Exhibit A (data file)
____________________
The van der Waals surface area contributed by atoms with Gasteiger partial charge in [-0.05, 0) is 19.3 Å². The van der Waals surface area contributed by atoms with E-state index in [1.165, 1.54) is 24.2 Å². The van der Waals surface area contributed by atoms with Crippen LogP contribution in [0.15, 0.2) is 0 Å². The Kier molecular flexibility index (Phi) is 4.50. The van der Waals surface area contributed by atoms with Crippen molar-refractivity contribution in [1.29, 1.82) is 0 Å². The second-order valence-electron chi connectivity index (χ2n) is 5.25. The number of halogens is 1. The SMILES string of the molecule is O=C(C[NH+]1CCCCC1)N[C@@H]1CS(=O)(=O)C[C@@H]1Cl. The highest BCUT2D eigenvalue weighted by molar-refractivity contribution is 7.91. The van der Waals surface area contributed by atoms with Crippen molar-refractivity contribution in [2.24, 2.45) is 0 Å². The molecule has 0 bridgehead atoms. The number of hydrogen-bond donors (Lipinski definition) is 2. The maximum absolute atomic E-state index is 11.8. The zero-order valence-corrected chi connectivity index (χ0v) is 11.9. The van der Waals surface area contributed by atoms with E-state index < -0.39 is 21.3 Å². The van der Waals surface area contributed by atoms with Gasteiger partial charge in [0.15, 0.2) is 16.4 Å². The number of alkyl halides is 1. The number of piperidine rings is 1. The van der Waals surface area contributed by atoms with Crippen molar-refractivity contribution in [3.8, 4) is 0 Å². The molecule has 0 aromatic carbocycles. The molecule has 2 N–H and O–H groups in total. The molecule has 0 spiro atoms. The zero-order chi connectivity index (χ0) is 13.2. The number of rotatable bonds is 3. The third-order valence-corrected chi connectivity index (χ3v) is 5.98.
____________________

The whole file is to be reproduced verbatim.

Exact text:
The van der Waals surface area contributed by atoms with Gasteiger partial charge in [-0.05, 0) is 19.3 Å². The van der Waals surface area contributed by atoms with E-state index in [1.165, 1.54) is 24.2 Å². The van der Waals surface area contributed by atoms with Crippen LogP contribution in [0.15, 0.2) is 0 Å². The Kier molecular flexibility index (Phi) is 4.50. The van der Waals surface area contributed by atoms with Crippen molar-refractivity contribution in [1.29, 1.82) is 0 Å². The second-order valence-electron chi connectivity index (χ2n) is 5.25. The number of halogens is 1. The SMILES string of the molecule is O=C(C[NH+]1CCCCC1)N[C@@H]1CS(=O)(=O)C[C@@H]1Cl. The highest BCUT2D eigenvalue weighted by molar-refractivity contribution is 7.91. The van der Waals surface area contributed by atoms with Crippen molar-refractivity contribution in [2.24, 2.45) is 0 Å². The molecule has 0 bridgehead atoms. The number of hydrogen-bond donors (Lipinski definition) is 2. The maximum absolute atomic E-state index is 11.8. The zero-order valence-corrected chi connectivity index (χ0v) is 11.9. The van der Waals surface area contributed by atoms with E-state index < -0.39 is 21.3 Å². The van der Waals surface area contributed by atoms with Gasteiger partial charge in [0.15, 0.2) is 16.4 Å². The number of alkyl halides is 1. The number of piperidine rings is 1. The van der Waals surface area contributed by atoms with Crippen molar-refractivity contribution in [3.8, 4) is 0 Å². The molecule has 0 aromatic carbocycles. The molecule has 2 N–H and O–H groups in total. The molecule has 0 spiro atoms. The zero-order chi connectivity index (χ0) is 13.2. The number of rotatable bonds is 3. The third-order valence-corrected chi connectivity index (χ3v) is 5.98.